April 1, 2012; Detroit, MI, USA; Detroit Red Wings fans hold up signs during the game against the Florida Panthers at Joe Louis Arena. Mandatory Credit: Rick Osentoski-USA TODAY Sports

Wings Fans Deserve More Than Simple Apology

Feb. 9, 2012; Ann Arbor, MI, USA; Detroit Red Wings owner Mike Illitch (left), wife Marian Illitch (center), and son Chris Illitch during NHL press conference for the 2013 Winter Classic between Detroit Red Wings and Toronto Maple Leafs at Michigan Stadium. Mandatory Credit: Rick Osentoski-USA TODAY Sports

On Friday Marian and Mike Ilitch posted an apology to fans on the Red Wings’ official website: redwings.nhl.com.  Excuse me if I seem ungrateful, but color me unimpressed.

Post 2005 lockout the NHL’s big gesture to its loyal fan base was painting “Thank You Fans” on the ice in every arena.  Having attended the first game at Joe Louis Arena after the ’05 work stoppage I can’t even recall what the Wings did for fans.

This time around we deserve more.  With two extended lockouts in less than a decade NHL teams must show fans some genuine gratitude.

The Pittsburgh Penguins are on the right track.  This week the team announced they would offer free food at their concession stands and half priced merchandise.

In Tampa Bay the Lightning are giving $200 dollar season tickets away to fans.  The L.A Kings have shown their appreciation by donating $1 million dollars to various charities.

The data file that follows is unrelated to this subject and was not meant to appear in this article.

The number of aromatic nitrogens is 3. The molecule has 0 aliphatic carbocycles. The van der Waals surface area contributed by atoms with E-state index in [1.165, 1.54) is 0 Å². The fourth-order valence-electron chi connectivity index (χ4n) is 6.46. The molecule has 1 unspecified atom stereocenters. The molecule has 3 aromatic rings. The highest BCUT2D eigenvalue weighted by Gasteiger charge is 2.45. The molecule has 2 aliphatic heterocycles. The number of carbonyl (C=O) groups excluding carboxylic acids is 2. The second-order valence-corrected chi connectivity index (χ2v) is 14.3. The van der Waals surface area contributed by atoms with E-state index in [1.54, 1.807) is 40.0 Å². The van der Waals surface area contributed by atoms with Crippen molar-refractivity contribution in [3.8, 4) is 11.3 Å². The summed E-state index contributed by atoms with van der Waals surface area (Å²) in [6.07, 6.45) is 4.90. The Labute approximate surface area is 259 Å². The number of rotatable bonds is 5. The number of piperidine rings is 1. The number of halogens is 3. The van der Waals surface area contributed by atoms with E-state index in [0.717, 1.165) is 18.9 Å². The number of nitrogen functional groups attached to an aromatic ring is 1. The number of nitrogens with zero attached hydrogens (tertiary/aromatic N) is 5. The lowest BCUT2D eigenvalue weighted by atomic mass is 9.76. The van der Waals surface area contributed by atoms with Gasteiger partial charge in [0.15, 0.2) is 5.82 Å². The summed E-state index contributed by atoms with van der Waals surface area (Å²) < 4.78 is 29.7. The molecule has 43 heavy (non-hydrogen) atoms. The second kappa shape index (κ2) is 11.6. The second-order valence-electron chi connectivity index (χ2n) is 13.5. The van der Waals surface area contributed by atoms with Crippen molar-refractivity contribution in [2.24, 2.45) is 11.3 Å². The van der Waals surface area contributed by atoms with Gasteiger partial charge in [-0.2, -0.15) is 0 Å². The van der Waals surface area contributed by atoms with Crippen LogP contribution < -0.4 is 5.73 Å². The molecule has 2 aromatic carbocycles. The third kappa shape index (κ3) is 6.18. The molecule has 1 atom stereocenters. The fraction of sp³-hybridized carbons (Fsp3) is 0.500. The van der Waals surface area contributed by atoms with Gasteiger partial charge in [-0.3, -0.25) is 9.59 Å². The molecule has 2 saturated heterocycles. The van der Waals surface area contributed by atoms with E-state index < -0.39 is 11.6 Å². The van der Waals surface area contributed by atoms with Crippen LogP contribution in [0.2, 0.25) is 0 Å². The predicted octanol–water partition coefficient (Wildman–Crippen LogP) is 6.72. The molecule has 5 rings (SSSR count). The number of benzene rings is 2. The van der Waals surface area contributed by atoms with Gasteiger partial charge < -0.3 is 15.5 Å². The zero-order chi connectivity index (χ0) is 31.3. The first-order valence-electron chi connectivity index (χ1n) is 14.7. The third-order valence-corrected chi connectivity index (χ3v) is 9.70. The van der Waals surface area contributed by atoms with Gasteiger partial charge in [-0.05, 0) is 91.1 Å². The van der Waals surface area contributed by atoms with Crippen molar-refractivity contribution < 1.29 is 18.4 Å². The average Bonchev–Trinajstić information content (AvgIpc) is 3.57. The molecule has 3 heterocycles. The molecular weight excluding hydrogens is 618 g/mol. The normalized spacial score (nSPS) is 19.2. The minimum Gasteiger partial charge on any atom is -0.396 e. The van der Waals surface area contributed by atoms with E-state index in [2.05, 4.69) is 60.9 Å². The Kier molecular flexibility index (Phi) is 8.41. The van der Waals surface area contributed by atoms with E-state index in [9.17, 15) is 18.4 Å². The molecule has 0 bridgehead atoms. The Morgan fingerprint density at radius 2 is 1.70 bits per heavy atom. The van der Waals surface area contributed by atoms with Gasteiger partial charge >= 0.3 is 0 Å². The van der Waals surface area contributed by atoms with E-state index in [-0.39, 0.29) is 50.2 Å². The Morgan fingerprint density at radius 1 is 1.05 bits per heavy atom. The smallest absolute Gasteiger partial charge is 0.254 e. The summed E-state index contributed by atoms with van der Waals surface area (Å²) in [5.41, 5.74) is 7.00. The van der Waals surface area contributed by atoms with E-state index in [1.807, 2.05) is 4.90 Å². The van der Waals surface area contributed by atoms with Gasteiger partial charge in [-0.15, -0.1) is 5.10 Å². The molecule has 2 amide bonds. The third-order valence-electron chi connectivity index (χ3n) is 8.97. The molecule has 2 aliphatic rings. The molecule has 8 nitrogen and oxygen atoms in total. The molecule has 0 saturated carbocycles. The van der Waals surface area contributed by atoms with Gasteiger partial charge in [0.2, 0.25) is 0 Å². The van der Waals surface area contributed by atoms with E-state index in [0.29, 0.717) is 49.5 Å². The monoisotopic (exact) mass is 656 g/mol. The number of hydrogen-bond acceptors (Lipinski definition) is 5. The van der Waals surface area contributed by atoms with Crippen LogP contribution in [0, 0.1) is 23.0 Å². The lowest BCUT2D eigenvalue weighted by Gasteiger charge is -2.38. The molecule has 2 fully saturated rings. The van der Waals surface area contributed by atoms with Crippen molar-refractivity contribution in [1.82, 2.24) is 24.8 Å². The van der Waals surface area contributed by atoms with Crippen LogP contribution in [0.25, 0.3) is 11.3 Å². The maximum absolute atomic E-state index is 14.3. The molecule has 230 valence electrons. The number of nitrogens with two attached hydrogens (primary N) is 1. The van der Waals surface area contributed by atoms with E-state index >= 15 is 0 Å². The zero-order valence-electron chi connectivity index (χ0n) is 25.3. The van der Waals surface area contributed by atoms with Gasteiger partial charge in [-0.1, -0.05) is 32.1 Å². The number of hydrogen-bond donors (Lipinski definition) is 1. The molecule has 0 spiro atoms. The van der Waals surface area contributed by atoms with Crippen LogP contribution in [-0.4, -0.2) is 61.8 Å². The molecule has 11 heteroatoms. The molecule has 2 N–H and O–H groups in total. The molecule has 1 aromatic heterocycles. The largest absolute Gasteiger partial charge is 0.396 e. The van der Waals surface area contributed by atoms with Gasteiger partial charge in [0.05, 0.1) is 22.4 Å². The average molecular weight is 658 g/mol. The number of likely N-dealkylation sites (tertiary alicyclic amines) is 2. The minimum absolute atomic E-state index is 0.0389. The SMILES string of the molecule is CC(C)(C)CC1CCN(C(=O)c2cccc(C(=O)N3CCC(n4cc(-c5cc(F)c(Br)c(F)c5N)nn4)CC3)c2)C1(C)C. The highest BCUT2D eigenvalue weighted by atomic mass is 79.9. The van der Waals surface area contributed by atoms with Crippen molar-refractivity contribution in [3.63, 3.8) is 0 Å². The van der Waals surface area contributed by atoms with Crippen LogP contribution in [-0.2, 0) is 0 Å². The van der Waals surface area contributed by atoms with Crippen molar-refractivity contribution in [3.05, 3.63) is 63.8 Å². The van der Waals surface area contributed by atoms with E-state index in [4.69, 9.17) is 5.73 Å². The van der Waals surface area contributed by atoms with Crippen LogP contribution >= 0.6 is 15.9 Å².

A significant act of generosity on the part of Wings ownership is particularly important in a city such as Detroit where fans have continued to support the Wings despite being some of the people hardest hit by the recession.

Dedicated supporters of the Red Wings franchise who return after two lockouts to spend their hard earned money on tickets, merchandise, memorabilia, and overpriced everything at The Joe deserve something more substantial than a “We’re Really Sorry Please Come Back” letter.

Presently, the Detroit Red Wings have not made any official announcements about how they plan on rewarding their fans loyalty.  But, unlike some NHL clubs who lose millions of dollars every season, the Red Wings are in a financial position where they can afford to give back more generously to their fans.

In fact, according to Forbes (http://www.forbes.com/nhl-valuations/list/) the Red Wings are the 6th most profitable franchise in the NHL. In addition, the Wings have sold out 70 straight home games.

The unwavering support by the fans of Hockeytown warrants the same type of commitment by ownership in return.  Charity donations, free tickets, discounted tickets, and reduced merchandise would probably go a long way in winning back fans hearts.

Nevertheless, I want to make one thing crystal clear Mike: simply offering free Little Caesars at The Joe won’t gain our forgiveness… although that’s not a bad start.

 

 

 

 

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